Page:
I have to take the word of you better-informed viewers that Joe Besser was good in something. I only know him from Stooge shorts like this one that he so foully stank up. Moe, Larry, Curly, and Shemp may have been frequently immature in their behavior, but it was the immaturity of rowdy boys, not of whiny little sissies.
The only observation that I have to add about this short is that it is amusing to see that when Tony, the Wonder Horse is in profile, somebody is always standing just forward of the hind legs, to maintain the illusion that "Birdie" is a mare.
I thought she sounded like Christine McIntyre. In any case, not a plausible she-Stooge voice.
Having Joe Besser as a third stooge is a bit like the extremely nerdy Eugene replacing Kenickie or Doody in GREASE (1978), had that bizarre scenario ever taken place. Come to think of it, some of their antics with Putzie in that film were compared to The Three Stooges at the time, as I recall!
The concealment of Tony's "manhood" was, no doubt, also necessary to satisfy the Board of Censors, which was still in force (Albeit, probably in a somewhat watered down state by 1956-57!) at the time.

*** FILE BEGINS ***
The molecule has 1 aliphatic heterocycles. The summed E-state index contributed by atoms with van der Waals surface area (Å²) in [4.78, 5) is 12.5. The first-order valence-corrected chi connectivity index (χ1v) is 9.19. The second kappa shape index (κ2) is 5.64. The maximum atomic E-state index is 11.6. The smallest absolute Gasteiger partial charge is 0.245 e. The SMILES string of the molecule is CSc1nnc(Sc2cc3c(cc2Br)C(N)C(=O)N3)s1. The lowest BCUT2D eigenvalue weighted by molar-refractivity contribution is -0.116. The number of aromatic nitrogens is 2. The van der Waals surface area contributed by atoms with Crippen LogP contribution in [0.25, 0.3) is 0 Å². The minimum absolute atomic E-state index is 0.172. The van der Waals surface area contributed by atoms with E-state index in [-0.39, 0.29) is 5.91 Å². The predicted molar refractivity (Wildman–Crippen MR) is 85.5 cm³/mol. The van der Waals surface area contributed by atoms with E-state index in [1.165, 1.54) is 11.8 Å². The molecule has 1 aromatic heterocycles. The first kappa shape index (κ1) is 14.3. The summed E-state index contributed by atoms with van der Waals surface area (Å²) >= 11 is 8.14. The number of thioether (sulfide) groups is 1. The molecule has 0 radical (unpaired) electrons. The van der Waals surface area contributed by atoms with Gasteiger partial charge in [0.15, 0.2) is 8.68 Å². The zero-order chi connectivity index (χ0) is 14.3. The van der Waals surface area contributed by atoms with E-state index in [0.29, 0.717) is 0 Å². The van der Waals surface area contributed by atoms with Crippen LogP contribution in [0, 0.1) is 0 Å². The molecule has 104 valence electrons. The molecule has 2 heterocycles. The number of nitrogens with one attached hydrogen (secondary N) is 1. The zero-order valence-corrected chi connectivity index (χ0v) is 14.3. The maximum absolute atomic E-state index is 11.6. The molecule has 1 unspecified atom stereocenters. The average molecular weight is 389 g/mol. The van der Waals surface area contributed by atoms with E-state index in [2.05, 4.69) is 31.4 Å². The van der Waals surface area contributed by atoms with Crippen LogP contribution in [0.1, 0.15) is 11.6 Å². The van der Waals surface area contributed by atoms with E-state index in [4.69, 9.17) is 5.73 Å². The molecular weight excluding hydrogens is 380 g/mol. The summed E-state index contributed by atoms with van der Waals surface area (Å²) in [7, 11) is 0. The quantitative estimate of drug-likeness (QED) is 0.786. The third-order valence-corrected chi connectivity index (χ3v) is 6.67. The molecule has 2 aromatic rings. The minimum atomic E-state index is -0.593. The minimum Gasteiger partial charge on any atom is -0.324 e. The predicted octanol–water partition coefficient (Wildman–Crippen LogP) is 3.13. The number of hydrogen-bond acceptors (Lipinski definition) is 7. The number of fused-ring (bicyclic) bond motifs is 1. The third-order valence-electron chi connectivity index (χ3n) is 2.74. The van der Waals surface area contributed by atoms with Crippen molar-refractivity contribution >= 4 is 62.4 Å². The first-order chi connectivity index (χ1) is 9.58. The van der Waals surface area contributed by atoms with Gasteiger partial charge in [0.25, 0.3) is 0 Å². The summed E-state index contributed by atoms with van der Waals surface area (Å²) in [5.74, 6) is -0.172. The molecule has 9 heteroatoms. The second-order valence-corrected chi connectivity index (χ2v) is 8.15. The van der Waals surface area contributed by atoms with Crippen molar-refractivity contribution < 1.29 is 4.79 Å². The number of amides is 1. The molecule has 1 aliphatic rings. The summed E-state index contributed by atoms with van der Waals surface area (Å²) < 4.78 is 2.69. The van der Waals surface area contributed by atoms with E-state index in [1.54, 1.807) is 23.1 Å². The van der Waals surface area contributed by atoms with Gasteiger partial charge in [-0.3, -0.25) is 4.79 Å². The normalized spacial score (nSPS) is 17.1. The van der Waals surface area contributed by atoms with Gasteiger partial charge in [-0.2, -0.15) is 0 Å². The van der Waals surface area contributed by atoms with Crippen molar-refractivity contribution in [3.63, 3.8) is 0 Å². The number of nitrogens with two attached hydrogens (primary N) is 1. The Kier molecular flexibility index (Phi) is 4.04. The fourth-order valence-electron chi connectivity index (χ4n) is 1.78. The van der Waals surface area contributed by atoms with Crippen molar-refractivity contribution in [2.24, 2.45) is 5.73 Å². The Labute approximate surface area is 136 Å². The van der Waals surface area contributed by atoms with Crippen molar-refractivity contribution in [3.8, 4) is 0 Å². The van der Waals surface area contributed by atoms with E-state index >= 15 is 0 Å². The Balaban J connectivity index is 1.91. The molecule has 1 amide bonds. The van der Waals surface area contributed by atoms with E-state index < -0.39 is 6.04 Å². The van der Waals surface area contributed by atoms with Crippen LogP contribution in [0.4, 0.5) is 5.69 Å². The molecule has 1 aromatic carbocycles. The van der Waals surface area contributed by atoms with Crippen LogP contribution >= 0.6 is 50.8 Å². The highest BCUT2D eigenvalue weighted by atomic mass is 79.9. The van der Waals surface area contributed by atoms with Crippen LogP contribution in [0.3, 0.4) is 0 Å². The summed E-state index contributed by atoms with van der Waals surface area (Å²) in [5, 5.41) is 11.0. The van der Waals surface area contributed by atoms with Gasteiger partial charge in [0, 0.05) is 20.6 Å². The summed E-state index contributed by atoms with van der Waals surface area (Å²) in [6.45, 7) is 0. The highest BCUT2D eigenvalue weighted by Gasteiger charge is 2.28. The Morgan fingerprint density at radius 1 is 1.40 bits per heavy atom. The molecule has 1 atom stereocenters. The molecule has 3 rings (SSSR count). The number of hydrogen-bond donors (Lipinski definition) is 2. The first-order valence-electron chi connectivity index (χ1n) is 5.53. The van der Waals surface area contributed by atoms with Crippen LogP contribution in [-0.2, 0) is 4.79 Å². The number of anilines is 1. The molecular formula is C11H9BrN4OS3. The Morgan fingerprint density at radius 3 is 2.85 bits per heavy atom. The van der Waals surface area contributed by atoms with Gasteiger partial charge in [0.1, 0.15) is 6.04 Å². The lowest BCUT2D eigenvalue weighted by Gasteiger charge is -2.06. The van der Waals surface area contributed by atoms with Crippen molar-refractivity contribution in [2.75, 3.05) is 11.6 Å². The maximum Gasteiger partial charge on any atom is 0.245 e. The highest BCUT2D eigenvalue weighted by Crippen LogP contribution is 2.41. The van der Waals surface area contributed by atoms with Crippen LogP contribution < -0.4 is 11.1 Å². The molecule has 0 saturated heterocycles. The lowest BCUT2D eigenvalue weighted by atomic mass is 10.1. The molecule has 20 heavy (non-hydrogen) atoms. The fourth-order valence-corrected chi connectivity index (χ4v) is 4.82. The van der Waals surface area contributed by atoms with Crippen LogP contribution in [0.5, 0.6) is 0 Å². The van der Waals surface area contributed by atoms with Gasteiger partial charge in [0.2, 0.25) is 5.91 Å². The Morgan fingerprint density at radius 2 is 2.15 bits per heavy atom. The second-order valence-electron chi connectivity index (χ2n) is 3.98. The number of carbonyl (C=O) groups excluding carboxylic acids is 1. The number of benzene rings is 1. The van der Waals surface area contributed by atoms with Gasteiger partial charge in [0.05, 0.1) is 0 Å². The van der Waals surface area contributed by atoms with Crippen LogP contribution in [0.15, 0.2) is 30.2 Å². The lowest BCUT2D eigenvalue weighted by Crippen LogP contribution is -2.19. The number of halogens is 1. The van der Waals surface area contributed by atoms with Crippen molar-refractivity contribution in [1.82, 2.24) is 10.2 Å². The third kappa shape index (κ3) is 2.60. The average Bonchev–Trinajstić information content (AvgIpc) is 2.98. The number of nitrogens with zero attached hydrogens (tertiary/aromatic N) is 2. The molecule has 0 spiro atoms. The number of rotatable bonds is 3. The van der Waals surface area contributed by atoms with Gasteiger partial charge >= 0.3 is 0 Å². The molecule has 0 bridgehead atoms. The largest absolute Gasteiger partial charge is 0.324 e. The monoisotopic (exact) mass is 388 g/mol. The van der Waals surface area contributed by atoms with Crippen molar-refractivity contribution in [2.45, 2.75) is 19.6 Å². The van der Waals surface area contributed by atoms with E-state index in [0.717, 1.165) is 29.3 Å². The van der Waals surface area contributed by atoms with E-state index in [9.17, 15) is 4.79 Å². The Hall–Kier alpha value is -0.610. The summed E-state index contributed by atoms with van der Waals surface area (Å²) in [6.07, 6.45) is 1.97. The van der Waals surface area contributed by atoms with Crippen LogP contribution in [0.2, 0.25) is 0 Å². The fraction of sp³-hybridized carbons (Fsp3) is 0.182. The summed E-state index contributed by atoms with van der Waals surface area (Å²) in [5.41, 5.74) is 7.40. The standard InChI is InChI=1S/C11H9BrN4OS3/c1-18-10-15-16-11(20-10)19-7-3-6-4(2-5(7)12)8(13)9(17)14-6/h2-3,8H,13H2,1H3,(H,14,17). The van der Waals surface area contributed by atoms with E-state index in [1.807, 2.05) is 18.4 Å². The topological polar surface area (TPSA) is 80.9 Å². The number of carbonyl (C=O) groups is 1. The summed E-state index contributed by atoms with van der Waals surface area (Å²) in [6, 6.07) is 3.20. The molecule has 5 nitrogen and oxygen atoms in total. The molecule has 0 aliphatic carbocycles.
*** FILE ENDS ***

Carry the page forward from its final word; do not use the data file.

I really didn't pick up on who might have voiced Birdie. As Christine McIntyre had completely retired from film and TV work by the time HOOFS AD GOOFS was made, I'd say it's safe to rule her out as a possibility for having provided Birdie's voice.
I agree that Moe's not being able to retaliate for Joe's sissified fisticuffs was a rather jarring moment, not to mention Joe's sissified fisticuffs themselves, which I've seen play far better in other comedic situations, such as those with Lou Costello.
Audio looping seemed to be more common in the shorts by this time. In this short, I noticed an instance in which Larry's voice can be heard, even though Larry's lips don't move one iota! It's a rather painfully easy spot, at that!
I do agree that Moe's bit with Benny Rubin was pretty much HOOFS AND GOOFS' highlight! This short gets 4/10 from me.